Thank heavens for Southwest Airlines and their air-conditioning Sponsorship of Cruelty! Yep, it was time to look at the penguins. And I don’t like it. They’re cute as a pin, but that room seems so small, and whilst I’m not a lentil-eating-sandal-knitting hippy, I don’t think it’s right. We took a couple of cursory pictures and moved on. Am I the only one who doesn’t like dolphins either? They leave me cold, with their dead eyes. I did fancy feeding them, but as you have to pay extra and the thought of spending money sends us into a cold sweat, we moved on to look at the manatees. Our kind of animal! Perhaps the most terrifying sight of all was, whilst in the underground viewing cave, we spotted two dolphins seemingly in flagrante. Either that or they were fighting…but he very clearly had his little lipstick out! Dirty rascal. We moved swiftly on.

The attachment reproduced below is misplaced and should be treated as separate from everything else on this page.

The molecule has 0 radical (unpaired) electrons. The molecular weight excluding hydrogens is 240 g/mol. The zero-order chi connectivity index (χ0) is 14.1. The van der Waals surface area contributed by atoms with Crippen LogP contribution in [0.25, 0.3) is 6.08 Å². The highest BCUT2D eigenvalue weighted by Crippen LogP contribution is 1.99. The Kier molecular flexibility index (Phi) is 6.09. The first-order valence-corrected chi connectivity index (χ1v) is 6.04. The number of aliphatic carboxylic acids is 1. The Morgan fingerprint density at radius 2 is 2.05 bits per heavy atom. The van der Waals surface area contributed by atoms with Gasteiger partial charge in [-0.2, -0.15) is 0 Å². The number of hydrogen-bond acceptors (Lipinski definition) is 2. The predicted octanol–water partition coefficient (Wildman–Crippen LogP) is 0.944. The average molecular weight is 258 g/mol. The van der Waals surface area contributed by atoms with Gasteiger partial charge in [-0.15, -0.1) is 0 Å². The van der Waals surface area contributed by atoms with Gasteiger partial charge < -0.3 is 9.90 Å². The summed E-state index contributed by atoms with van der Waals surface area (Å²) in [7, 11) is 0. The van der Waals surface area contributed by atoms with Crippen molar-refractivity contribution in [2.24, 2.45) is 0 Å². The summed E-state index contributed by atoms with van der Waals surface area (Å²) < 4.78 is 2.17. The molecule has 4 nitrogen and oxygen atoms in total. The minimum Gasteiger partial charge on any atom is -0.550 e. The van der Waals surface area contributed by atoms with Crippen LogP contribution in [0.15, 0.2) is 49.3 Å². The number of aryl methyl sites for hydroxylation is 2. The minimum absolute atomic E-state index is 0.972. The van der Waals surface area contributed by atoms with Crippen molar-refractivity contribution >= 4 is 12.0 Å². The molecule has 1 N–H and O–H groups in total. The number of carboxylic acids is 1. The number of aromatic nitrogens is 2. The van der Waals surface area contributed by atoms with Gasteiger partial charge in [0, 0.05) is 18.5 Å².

Oooh, the shows! I can’t remember the names but we watched the show all about clever animals (dogs, cats, pigs, birds etc) and the whale show. As ever, the whale show was cheesier than my previous ingrown toenail – if I wanted to see an overgrown beast flap around and spurt in the water, I’d make Paul take a bath with me.

The show is all about the trainers now, instead of the whales, and it seems daft. No-one cares about your special necklace love. Resisting the urge to heckle, we left just before the rest of the teary-eyed imbeciles, and both agreed never again. The other show mind, the almost-live-You’ve-Been-Framed doodah, was great! We are cat-people see and as we were sorely missing our own litter (Luma and Sola) it was nice to see some pussy action. How do they get the cats to open doors anyway? The only trick our three have managed to come up with is pooing in our shoes if they don’t care for the cat-food, then smirking about it afterwards. Mind you, they’ve since learnt that smirking is indeed bad for their health, as a boot to their buttons can offend.